Tensor CANDECOMP/PARAFAC (CP) decomposition is a powerful but computationally challenging tool in modern data analytics. In this paper, we show ways of sampling intermediate steps of alternating minimization algorithms for computing low rank tensor CP decompositions, leading to the sparse alternating least squares (SPALS) method. Specifically, we sample the the Khatri-Rao product, which arises as an intermediate object during the iterations of alternating least squares. This product captures the interactions between different tensor modes, and form the main computational bottleneck for solving many tensor related tasks. By exploiting the spectral structures of the matrix Khatri-Rao product, we provide efficient access to its statistical leverage scores.
Decomposing tensors into orthogonal factors is a well-known task in statistics, machine learning, and signal processing. We study orthogonal outer product decompositions where the factors in the summands in the decomposition are required to be orthogonal across summands, by relating this orthogonal decomposition to the singular value decompositions of the flattenings. We show that it is a non-trivial assumption for a tensor to have such an orthogonal decomposition, and we show that it is unique (up to natural symmetries) in case it exists, in which case we also demonstrate how it can be efficiently and reliably obtained by a sequence of singular value decompositions. We demonstrate how the factoring algorithm can be applied for parameter identification in latent variable and mixture models.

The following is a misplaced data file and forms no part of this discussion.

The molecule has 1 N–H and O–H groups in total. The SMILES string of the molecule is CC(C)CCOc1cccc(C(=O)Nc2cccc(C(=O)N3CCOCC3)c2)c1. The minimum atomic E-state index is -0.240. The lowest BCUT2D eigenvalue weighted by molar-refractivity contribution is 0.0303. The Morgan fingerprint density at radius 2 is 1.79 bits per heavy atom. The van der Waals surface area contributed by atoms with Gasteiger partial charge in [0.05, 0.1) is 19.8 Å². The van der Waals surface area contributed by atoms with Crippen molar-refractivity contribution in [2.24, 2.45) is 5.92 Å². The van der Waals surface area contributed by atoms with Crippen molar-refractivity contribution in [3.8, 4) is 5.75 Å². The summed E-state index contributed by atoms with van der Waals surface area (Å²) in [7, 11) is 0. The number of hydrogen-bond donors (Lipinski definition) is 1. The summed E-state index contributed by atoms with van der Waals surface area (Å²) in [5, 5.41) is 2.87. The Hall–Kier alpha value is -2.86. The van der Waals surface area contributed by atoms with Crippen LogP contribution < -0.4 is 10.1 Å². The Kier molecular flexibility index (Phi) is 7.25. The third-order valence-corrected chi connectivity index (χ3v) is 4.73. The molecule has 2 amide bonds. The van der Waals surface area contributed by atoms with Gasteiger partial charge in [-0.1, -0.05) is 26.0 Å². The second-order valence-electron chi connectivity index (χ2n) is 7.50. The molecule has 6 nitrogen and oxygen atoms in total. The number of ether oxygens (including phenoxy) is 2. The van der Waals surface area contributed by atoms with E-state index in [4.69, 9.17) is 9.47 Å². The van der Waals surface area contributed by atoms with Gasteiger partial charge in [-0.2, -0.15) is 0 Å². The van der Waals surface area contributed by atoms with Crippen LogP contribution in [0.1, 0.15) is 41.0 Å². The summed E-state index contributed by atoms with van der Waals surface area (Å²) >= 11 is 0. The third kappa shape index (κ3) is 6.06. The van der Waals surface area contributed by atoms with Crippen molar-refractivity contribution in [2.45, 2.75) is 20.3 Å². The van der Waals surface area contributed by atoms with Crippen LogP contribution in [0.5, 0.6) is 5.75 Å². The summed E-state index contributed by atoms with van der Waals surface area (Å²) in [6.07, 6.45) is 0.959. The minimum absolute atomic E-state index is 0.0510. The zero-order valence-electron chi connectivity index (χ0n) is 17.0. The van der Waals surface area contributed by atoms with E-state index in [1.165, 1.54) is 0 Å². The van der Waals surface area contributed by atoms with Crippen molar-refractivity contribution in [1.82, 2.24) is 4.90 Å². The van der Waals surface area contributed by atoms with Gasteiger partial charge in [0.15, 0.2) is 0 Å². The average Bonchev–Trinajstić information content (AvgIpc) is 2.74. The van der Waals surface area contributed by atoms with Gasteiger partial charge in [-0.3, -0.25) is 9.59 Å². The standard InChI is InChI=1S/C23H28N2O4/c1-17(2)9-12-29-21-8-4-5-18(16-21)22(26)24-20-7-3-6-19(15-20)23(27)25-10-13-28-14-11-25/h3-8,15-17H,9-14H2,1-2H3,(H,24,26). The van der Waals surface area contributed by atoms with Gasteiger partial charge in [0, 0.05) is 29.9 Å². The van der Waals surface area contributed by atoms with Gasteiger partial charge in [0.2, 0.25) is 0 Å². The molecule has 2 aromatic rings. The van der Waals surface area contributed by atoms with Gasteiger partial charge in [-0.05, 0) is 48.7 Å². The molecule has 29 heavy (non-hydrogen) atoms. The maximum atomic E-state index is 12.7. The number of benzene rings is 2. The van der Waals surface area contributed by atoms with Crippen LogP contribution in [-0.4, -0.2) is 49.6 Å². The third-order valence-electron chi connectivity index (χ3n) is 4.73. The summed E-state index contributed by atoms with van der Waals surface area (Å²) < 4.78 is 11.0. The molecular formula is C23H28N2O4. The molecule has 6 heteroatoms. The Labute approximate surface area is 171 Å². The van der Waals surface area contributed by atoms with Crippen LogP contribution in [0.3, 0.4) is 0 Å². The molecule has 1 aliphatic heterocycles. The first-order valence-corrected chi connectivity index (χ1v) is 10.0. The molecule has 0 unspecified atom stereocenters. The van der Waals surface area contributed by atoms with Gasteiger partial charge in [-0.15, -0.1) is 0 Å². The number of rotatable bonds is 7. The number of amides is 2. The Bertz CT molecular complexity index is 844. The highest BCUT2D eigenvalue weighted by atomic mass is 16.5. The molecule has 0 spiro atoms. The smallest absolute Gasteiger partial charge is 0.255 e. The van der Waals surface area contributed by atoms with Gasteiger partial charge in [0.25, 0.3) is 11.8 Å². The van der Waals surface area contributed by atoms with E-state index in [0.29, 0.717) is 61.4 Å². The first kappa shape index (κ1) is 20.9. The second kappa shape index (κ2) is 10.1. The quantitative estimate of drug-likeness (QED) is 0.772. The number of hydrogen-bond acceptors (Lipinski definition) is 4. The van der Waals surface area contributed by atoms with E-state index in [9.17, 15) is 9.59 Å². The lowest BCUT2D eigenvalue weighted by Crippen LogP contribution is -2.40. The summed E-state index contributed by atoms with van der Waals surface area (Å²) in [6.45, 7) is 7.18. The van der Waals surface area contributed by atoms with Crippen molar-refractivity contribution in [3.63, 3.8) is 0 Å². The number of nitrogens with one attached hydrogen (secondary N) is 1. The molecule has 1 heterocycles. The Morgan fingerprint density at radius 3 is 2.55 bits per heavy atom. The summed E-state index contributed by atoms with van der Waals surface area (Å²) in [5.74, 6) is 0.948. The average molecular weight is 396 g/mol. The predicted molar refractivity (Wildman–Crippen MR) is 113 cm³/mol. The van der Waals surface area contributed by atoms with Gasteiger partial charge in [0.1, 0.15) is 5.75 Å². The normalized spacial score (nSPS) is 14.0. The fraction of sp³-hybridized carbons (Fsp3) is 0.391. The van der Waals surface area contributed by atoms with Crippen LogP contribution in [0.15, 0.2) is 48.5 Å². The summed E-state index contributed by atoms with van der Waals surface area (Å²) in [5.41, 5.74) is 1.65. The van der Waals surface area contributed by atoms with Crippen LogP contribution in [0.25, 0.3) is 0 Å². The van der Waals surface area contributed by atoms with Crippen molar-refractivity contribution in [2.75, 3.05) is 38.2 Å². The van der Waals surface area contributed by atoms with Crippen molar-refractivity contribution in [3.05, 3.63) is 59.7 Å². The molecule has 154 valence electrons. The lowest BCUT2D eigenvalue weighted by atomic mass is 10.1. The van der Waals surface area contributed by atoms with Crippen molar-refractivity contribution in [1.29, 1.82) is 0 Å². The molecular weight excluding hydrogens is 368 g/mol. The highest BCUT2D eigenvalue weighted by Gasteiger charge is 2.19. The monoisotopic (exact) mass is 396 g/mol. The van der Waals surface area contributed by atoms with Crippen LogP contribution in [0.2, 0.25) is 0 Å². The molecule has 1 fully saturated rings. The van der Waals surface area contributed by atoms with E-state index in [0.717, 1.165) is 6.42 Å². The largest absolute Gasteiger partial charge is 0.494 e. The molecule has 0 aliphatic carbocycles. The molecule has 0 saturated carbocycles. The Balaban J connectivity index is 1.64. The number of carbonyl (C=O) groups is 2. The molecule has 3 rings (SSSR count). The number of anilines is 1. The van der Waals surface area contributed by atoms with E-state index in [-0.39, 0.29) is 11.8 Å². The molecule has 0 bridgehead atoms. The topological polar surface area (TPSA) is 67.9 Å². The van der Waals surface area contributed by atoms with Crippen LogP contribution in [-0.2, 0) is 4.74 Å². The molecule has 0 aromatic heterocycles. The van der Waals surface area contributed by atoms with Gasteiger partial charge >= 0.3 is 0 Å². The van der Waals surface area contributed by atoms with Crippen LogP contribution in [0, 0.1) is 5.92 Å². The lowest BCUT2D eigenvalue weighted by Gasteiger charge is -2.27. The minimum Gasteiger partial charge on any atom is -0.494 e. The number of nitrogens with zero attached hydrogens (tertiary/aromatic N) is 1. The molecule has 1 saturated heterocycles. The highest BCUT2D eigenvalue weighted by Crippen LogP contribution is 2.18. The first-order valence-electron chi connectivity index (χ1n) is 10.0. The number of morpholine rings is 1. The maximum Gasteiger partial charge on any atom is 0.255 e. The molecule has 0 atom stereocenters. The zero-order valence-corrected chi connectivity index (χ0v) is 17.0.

This paper is concerned with the problem of low rank plus sparse matrix decomposition for big data. Conventional algorithms for matrix decomposition use the entire data to extract the low-rank and sparse components, and are based on optimization problems with complexity that scales with the dimension of the data, which limits their scalability. Furthermore, existing randomized approaches mostly rely on uniform random sampling, which is quite inefficient for many real world data matrices that exhibit additional structures (e.g. clustering). In this paper, a scalable subspace-pursuit approach that transforms the decomposition problem to a subspace learning problem is proposed. The decomposition is carried out using a small data sketch formed from sampled columns/rows. Even when the data is sampled uniformly at random, it is shown that the sufficient number of sampled columns/rows is roughly O(r\mu), where \mu is the coherency parameter and r the rank of the low rank component. In addition, adaptive sampling algorithms are proposed to address the problem of column/row sampling from structured data. We provide an analysis of the proposed method with adaptive sampling and show that adaptive sampling makes the required number of sampled columns/rows invariant to the distribution of the data. The proposed approach is amenable to online implementation and an online scheme is proposed.